By Mitch Phillips
LONDON (Reuters) - Usain Bolt sent out a chilling message to his rivals that the Jamaican defending champion is fully fit and remains the man to beat in the Olympic 100 metres as he romped to victory in his semi-final in 9.87 seconds on Sunday.
All the big guns made it through for what should be a fantastic final (20.50GMT) when London's fast track could well deliver scintillating times.
There had been fears that Bolt was still struggling with a tight hamstring but he appeared lithe and loose and, easing up with 30 metres to go, looked in form to win the final later on Sunday and possibly threaten his world record of 9.58 seconds.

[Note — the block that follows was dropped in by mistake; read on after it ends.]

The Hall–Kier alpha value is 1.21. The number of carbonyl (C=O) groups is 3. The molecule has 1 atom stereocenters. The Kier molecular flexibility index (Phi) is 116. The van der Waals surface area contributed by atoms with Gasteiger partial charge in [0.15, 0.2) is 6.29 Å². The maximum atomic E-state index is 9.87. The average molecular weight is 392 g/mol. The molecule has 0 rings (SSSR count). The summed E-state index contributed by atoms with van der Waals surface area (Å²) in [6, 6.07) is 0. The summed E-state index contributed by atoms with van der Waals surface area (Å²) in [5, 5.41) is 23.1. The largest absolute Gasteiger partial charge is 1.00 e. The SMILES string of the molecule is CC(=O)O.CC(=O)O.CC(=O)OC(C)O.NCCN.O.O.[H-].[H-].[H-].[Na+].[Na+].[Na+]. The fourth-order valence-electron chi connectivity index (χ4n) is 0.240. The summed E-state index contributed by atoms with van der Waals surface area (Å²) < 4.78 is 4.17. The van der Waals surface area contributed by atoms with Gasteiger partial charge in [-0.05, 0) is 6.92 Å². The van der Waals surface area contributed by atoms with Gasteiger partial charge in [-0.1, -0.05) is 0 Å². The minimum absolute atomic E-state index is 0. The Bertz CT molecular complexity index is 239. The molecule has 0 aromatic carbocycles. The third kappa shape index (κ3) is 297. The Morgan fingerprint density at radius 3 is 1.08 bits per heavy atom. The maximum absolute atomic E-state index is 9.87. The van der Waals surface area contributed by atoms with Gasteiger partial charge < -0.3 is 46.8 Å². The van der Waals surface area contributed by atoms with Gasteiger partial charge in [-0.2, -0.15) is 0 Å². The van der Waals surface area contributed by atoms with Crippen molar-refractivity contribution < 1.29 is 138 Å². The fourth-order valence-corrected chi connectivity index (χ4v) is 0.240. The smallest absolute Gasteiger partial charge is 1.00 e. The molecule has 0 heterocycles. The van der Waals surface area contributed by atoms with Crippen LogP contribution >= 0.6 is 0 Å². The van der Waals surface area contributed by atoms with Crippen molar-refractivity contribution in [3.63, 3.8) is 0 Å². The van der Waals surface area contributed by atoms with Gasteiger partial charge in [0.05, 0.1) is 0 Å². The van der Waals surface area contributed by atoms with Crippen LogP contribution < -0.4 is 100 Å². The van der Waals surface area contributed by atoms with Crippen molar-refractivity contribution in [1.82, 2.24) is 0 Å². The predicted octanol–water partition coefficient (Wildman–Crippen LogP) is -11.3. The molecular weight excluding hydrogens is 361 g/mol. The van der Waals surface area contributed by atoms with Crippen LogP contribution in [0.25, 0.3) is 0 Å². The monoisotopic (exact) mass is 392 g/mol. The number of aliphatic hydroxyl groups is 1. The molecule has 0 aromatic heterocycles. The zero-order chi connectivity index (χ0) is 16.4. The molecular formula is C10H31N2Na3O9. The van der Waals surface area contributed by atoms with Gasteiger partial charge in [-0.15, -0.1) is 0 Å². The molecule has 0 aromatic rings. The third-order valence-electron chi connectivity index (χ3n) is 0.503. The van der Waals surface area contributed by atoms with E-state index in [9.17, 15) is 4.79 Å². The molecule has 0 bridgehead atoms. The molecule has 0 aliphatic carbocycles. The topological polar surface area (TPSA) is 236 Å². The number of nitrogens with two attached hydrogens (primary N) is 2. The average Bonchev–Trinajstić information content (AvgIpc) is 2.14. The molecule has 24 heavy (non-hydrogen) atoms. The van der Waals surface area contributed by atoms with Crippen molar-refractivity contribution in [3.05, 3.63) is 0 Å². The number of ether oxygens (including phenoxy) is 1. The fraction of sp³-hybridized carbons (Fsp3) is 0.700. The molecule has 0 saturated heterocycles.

Bolt did not speak after his race, merely nodding when asked if everything was OK.
World champion Yohan Blake, who beat Bolt in the Jamaican trials, also looked good as he won his semi in 9.85 ahead of Tyson Gay (9.90).
American Justin Gatlin, the 2004 winner back in action after a doping ban, impressively won the first heat in 9.82 but former world record-holder Asafa Powell was only third in 9.94, making it into the final only as a fast loser despite getting a great start.
"I felt good," said Gatlin. "The track feels faster than yesterday, or either I am. Seeing those American flags out there really got me pumped up.
"I sent a signal out there. I told them to get ready for the final"
Powell, often criticised for his mental approach in the biggest races, said: "I underestimated them. I eased up too early."
(Editing by Ed Osmond)